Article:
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The Memory of Earth (Homecoming Saga #1)

3.54 of 5 stars 3.54  ·  rating details  ·  11,742 ratings  ·  412 reviews
The Oversoul protects the planet Harmony from war and destruction by subtle interference in the thoughts of the people. But now, some of its systems are failing, and men are beginning to think about power and conquest.
Paperback, 294 pages
Published 1992 by Legend
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Community Reviews

(showing 1-30 of 3,000)
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Mike (the Paladin)
I haven't set aside a shelf titled "science-fantasy" but now and then there are books that should be called that. This is a slightly odd book in a couple of ways. It's firmly a fantasy but set in a science fiction universe with a science fiction set-up.

I found the book's opening interesting and was drawn into the story. Sadly it tends to lag badly in several places gets bogged down often. Aside from that the story itself is an interesting one and I think many will like it.

There is something I f
I'm not an Orson Scott Card hater and though I despise many of his politcal views I am a fan of a lot of his work, especially the Ender Game series which think is terrific. This one, I just didn't like. It wasn't horrible, but it is certainly nowhere near as good as the Ender series. Plus, all of the things that I don't like about Card (e.g., politics and moralizing) seemed to be front and center in this story. It was just too much and I didn't enjoy reading it.

Mike Hankins
This is a difficult review for me to write, as it raises the question of what my book reviews need to be. On the one hand, I found this book to be very well-written, yet the themes, implications and general message I profoundly disagreed with and found a little disturbing. To deal with this, I've decided to score this one based on it's craft, not counting "against" it because I happen to disagree with it's message, although it will be impossible for me to make a full review without commenting on ...more
An interesting story premise, and a well-written narrative, though only the start of what will apparently be a very long tale. Unfortunately, I found all the major characters so obnoxious (and frequently stupid) that I have no interest in reading the rest of their story.
I really enjoyed reading this book. I liked the descriptions of the cultural and political systems used in the setting as they are very different from any other kind I have known of. I have also gotten to like many of the characters, and even some of their strange names, though a few of them still bother me (such as "Luet").

The only reason that I gave this book four stars rather than five is that I would have liked for it to surprise me a bit more. Being very familiar with the story that it is b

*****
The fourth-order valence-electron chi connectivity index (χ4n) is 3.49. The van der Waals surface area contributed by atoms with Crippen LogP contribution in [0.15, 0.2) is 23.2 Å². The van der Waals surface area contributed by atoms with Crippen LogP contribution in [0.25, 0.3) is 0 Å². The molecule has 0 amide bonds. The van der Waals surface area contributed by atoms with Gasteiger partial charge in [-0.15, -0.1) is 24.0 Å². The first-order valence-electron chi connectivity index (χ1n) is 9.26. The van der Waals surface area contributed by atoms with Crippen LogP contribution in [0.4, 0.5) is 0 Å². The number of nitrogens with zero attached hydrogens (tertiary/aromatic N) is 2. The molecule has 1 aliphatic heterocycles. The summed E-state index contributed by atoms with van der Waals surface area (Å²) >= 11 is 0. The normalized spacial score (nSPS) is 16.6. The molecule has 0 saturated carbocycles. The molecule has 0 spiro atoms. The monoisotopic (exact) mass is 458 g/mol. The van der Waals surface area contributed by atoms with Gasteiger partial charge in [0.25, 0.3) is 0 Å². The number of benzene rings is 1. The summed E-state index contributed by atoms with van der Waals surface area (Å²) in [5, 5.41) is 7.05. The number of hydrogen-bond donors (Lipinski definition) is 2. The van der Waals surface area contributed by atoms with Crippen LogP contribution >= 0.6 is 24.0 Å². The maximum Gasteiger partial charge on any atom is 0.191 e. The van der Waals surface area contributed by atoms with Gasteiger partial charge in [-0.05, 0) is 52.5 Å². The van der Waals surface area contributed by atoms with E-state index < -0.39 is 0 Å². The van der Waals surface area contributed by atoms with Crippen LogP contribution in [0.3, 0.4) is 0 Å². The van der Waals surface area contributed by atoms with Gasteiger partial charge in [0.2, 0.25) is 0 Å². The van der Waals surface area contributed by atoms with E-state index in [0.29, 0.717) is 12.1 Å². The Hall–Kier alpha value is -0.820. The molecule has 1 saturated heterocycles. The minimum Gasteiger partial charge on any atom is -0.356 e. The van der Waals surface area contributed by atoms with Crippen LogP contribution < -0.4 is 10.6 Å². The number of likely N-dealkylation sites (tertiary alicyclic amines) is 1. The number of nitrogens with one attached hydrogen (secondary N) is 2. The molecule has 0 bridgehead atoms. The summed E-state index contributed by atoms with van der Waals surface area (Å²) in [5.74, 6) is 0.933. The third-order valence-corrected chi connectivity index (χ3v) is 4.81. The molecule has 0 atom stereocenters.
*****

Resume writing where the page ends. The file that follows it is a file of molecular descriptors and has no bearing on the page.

I liked this whole sci-fi series. I've heard that it has a lot of Mormon themes in it (the author is Mormon or lapsed Mormon or something like that) but to be honest, I didn't notice it at the time I was reading it and it didn't interfere with my enjoyment. Dramatic stories, fun characters, big mysterious computers...
D. A.
MEMORY is one of those books you either love or you hate. Well, let me revise that. Love, like, or hate.

I liked this book. It reminded me a good deal about DUNE (which if you haven't read yet, you should). It has a strange culture, one that mixes old school tech--like horse-back riding and actually walking from place to place and swords and arrows--with cool new tech--clearly illustrated by the Oversoul's mental blocking and Issib's flotation devices.

Card draws up a fascinating group of people,
This series had good potential, and I liked this novel, but once the series started getting "preachy" I dropped it like a hot potato. Card is a perfectly decent writer, though his style is pretty straightforward and lacking much flourish, but he let's his personal beliefs creep into most of his works. If it were just a couple of his novels that were thinly veiled Mormon mythologies it would be fine, but a large percentage of his later work is very colored by his religious beliefs. This novel and ...more
Mel Windham
The first I realized right off the bat was that this book was a retelling of the "Book of Mormon." Not the entertaining (and not-so-accurate) musical, but the actual book. Instead of Nephi, the main character is called Nafai. His brothers Laman, Lemuel, and Sam become Elemak, Mebbekew, and Issib. And instead of God leading the way, it's the Oversoul, a supercomputer that watches over humanity on the planet Harmony over the past forty million years.

At first I thought this was pretty cool and a ne
Scott Marlowe
So I'd never read anything by Orson Scott Card before. Of course I had heard of him and seen his books all over, but he was just one of those authors I never quite got around to reading. While that misstep has now been corrected, I had to put down The Memory of Earth.

I fully intended to read the book front to back, but something had been nagging me almost since the beginning. Given that I was a newcomer to Card's work, I was keeping an open mind and had no idea what to expect except that he's a
Kent Winward
The Memory of Earth left me wondering if it is blasphemous for a Mormon to compare God to a computer? The re-telling of the Book of Mormon as science fiction works to create a sense of familiarity, which anyone who knows the Old Testament (let alone the Book of Mormon) will feel as they read the book. The most interesting aspect of this book for me, wasn't the story or the characters, but musing throughout on archetypal story-lines and the moral questions raised and answered by scripture/fiction ...more